Josh Green is a smart guy and a great writer, but I think he’s being uncharacteristically dense in his latest column — he’s got the same blind spot on this issue that his friend Jonathan Chait has.

The column argues that, whichever side wins or loses, the fight over the Keystone XL pipeline has become almost entirely pointless. It’s pointless for the right because, contrary to their rhetoric, it won’t create all that many jobs, reduce the price of gasoline, or boost the economy in any measurable way. It’s pointless for the left because, contrary to their rhetoric, it won’t substantially constrain the amount of oil coming into the U.S. from Canada. Imports hit a high this year and may double next year. Tar sands production is still growing. Whichever side wins, it’s a hollow victory.

Green acknowledges that “Keystone has attained tremendous symbolic importance for both Democrats and Republicans,” but insists that it shouldn’t have symbolic importance, because of the pointlessness. And because it shouldn’t, it doesn’t matter that it does.

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 Au contraire. We can argue forever about whether Keystone was the right fight for the nascent climate movement to pick. I think Green, like Chait and so many others, is applying wonk logic to an activist problem — the best battles are not necessarily those with the highest substantive stakes, objectively measured. The best political fights are fights that build power, intensity, and funding, that leave activists better off than when they started, no matter how the fight is decided.

Regardless. Whether or not Keystone was the best fight, it’s now the fight. It’s a battle in an ongoing culture war that’s been waged in this country for decades.

I don’t think anyone on the right really believes KXL is going to have some miraculous economic effect. They just know that it’s fossil fuels, it’s energy, it’s jobs, it’s America, and it’s being blocked by a bunch of limp-wristed hippies who want us all to live in the Stone Age.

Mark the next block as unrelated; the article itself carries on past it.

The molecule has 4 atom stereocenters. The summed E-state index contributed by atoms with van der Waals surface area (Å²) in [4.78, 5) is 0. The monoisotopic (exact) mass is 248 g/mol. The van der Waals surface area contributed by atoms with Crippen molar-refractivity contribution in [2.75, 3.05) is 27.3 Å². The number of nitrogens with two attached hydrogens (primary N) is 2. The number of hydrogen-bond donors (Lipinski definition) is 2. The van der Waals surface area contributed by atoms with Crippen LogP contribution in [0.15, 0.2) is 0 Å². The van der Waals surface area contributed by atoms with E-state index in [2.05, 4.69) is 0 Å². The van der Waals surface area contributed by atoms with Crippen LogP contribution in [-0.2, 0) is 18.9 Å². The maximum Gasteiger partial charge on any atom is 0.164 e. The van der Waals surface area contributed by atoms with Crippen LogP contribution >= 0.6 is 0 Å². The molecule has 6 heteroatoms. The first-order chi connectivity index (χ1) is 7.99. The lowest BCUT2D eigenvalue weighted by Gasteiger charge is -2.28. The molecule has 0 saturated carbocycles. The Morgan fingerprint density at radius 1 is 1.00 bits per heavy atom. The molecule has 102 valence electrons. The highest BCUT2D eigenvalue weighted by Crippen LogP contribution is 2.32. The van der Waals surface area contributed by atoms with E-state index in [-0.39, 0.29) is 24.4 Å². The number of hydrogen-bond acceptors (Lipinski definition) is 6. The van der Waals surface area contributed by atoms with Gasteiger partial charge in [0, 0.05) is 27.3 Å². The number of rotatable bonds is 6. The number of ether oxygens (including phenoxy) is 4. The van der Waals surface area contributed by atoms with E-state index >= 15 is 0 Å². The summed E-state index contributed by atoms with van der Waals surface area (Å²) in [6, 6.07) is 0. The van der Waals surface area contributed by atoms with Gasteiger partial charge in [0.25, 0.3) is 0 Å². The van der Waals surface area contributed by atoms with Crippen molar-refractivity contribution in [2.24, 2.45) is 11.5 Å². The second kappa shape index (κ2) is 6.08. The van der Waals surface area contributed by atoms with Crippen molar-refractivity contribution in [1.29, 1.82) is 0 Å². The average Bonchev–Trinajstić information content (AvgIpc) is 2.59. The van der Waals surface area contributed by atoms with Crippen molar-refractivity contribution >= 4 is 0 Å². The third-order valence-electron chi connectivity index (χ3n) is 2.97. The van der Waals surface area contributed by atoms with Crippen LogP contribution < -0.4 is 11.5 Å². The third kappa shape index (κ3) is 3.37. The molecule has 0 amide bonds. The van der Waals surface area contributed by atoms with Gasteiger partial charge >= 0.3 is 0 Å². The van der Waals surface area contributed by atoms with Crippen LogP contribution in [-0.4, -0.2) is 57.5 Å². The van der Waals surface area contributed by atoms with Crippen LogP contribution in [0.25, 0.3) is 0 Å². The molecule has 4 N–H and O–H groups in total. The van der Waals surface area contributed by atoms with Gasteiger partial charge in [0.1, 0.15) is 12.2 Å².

That’s been their script for years, as environmental protection has become more and more polarized. It’s the same script every time.

But for the left, particularly the climate left, this is something new. For years, Very Serious People in D.C. have known that climate is a low-level, low-salience issue, something the environmental lobby cares about but the American public doesn’t. And everybody knows the environmental lobby lacks juice; witness the cap-and-trade debacle.

This is the first time since cap-and-trade that the movement defined a clear fight specifically about climate. They picked something Obama could block and then set out making the case that he should block it. It was something that could could have passed without a blink from anyone, and they charged it with meaning. They marched, protested, organized, wrote, and marched some more. They got big money to enter political races behind the issue. They got key allies to speak out against it. They’ve managed to delay and delay it. They even got Obama to say that he’ll reject it if it has any impact on greenhouse gases. (Imagine that standard applied to all future infrastructure projects!)

All along, at every stage, Very Serious People were absolutely sure that the pipeline was about to be approved. The economy was hurting, the Tea Party had everyone terrified, and the public was mostly pro-pipeline. The hippies just don’t win those kinds of fights. Obama would “trade” Keystone to show that he’s reasonable, that he can compromise, that he’s willing to move to the right to meet in the middle. That’s the script.

So if Keystone is blocked — and that’s still a big if — it will upend conventional wisdom. It will show that people can mobilize around climate with the numbers, intensity, and money necessary to pull the Democratic Party their way. It will show that there’s life in the climate movement.

In the process of fighting, that movement has grown exponentially. It has forged alliances with other groups, made connections from politicians to the grassroots, and created an enormous amount of social capital. It is now larger, more coherent, and more activated than it was before the Keystone battle.

In sum: The climate movement picked a fight, trained, bulked up, kept at it, and now looks like it’s going to win. That gives it more power, and power is never pointless.